On June 8th the Santa Barbara Zoo welcomed its first ever Humboldt penguin chick. In this series of pictures you can watch the chick over the course of its first few weeks as veterinarians inspect it and then drop it in the bowl to be weighed, kind of like a safety seat for penguin chicks.
Santa Barbara, CA, June 23, 2009 – The first Humboldt penguin ever born at the Santa Barbara
Zoo was hatched on Monday, June 8 and is now being fostered-reared on exhibit at the Crawford
Family Penguin House. Humboldt penguins are threatened in their native habit along the Pacific
Coast of South America, from Peru to Chile. The two-week old chick can sometimes be spotted
in its nesting burrow with one of its foster parents.
Only two of the Zoo’s 15 adult Humboldt penguins have a recommendation to breed
under the Species Survival Plan of the Association of Zoos and Aquariums (AZA), which
oversees management of the species. The pair arrived at the Zoo last year Woodland Park Zoo in
“They had laid fertile eggs in the past, but had never been successful in rearing their
young,” says Sheri Horiszny, Director of Animal Programs. “As a result, we researched the
histories of all of our penguins to find one with parenting success. We have a male that had
successfully fostered eggs before, and we placed the egg with him and his partner, also a male.
The foster pair were dedicated incubators, and now are feeding the chick well.”
The chick weighed 90 grams when it was weighed the day after hatch, and weighed 501
grams on June 18. [do we have a new weight? Do we know its sex?]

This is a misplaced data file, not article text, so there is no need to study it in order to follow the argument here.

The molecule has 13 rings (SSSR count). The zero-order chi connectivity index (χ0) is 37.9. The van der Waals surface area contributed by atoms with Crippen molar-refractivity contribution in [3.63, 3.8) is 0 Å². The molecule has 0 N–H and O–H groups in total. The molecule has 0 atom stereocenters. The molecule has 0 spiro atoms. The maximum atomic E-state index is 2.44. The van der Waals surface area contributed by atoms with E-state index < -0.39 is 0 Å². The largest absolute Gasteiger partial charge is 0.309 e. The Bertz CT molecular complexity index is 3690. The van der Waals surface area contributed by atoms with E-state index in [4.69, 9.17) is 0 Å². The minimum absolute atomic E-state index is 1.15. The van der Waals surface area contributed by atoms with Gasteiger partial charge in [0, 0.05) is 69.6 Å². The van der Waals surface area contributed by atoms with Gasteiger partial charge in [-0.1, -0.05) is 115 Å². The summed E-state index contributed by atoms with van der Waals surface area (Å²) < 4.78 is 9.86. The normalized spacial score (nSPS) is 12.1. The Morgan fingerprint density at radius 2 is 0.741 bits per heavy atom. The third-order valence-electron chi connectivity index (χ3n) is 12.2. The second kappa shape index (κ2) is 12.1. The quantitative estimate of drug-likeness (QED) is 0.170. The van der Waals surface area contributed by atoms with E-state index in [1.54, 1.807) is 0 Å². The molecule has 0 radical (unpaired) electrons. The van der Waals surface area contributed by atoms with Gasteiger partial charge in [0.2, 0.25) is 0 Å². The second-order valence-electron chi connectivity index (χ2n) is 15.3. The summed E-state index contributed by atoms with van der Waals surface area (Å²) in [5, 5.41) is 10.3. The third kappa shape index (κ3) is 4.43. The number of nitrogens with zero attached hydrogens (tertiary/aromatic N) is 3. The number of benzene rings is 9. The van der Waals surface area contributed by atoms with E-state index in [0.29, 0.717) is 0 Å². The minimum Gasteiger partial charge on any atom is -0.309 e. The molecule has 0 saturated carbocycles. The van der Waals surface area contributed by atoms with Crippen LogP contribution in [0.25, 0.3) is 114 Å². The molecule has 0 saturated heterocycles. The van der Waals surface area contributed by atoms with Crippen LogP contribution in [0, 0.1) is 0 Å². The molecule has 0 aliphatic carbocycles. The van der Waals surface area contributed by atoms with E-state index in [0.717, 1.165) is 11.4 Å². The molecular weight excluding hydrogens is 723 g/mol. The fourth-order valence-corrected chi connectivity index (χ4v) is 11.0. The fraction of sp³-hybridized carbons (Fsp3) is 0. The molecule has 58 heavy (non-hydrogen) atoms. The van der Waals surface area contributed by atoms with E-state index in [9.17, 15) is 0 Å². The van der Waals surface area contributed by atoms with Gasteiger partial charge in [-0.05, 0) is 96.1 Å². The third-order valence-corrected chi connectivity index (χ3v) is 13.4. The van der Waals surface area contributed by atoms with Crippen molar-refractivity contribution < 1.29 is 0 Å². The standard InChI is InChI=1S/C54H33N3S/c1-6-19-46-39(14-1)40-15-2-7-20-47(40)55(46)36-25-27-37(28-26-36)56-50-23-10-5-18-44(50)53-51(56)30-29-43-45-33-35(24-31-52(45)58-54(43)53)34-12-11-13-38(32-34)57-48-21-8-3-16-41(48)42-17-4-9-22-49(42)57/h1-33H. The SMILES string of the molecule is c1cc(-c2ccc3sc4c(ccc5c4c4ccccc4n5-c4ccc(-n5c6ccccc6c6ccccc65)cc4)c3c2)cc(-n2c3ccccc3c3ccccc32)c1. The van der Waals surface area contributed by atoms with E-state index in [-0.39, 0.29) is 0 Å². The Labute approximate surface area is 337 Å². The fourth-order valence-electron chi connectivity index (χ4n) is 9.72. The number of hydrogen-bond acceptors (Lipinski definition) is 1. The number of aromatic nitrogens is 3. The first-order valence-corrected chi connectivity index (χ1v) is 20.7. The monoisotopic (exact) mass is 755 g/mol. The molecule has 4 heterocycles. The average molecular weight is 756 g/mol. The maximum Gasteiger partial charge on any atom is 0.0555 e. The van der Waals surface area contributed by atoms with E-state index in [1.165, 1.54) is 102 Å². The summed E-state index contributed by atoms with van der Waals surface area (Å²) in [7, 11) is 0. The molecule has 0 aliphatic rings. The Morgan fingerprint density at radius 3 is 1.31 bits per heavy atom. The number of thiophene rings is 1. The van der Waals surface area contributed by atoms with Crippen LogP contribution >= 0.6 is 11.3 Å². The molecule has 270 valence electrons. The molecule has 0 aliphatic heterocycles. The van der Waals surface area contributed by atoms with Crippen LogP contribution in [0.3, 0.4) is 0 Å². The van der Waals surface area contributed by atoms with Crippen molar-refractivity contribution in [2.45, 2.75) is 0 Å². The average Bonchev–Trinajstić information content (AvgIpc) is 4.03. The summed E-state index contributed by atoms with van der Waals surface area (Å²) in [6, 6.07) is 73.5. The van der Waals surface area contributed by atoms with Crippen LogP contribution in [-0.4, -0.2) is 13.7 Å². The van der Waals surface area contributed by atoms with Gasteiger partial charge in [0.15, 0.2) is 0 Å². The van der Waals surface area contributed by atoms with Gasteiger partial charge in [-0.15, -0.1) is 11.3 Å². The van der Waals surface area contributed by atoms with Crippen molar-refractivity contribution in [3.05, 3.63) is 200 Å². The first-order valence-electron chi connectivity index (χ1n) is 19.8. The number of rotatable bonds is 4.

“We will take over care of the chick when it is around four to six weeks old, when it
would naturally begin to gain independence and fledge in the wild,” added Horiszny.
Male-bonded penguin couples have been documented in Zoos in Japan, Germany and the
United States. In 2004, a male pair of chinstrap penguins in the Central Park Zoo in New York
City partnered and successfully hatched a female chick from an egg, which was the basis for the
children’s picture book And Tango Makes Three.
About Humboldt Penguins
The Crawford Family Penguin House offers both above-ground and underwater viewing
of these active birds. The exhibit, featuring a 5,670 cubic foot pond, opened in June 2006. There
are a total of 15 adults birds on view, but only one pair has been recommended for breeding by
This species of penguins like it “Chile, not chilly” as they hail from coastal desert
regions along the Pacific Coast of South America from Peru to Chile. They are highly threatened
in their native regions and the Santa Barbara Zoo has made a financial commitment to assist
conservation efforts by Acorema in Peru.
This species is considered threatened by the World Conservation Union, an international
body of thousands of scientists who assess the status of the world’s plants and animals. The total
world population of Humboldt penguins is around 12,000 breeding pairs and is currently in
serious decline. The causes include over-fishing of their food supply, entanglement in fishing
nets, commercial removal of the guano they use for burrows, and predation. There are worries
that the species could become extinct within decades.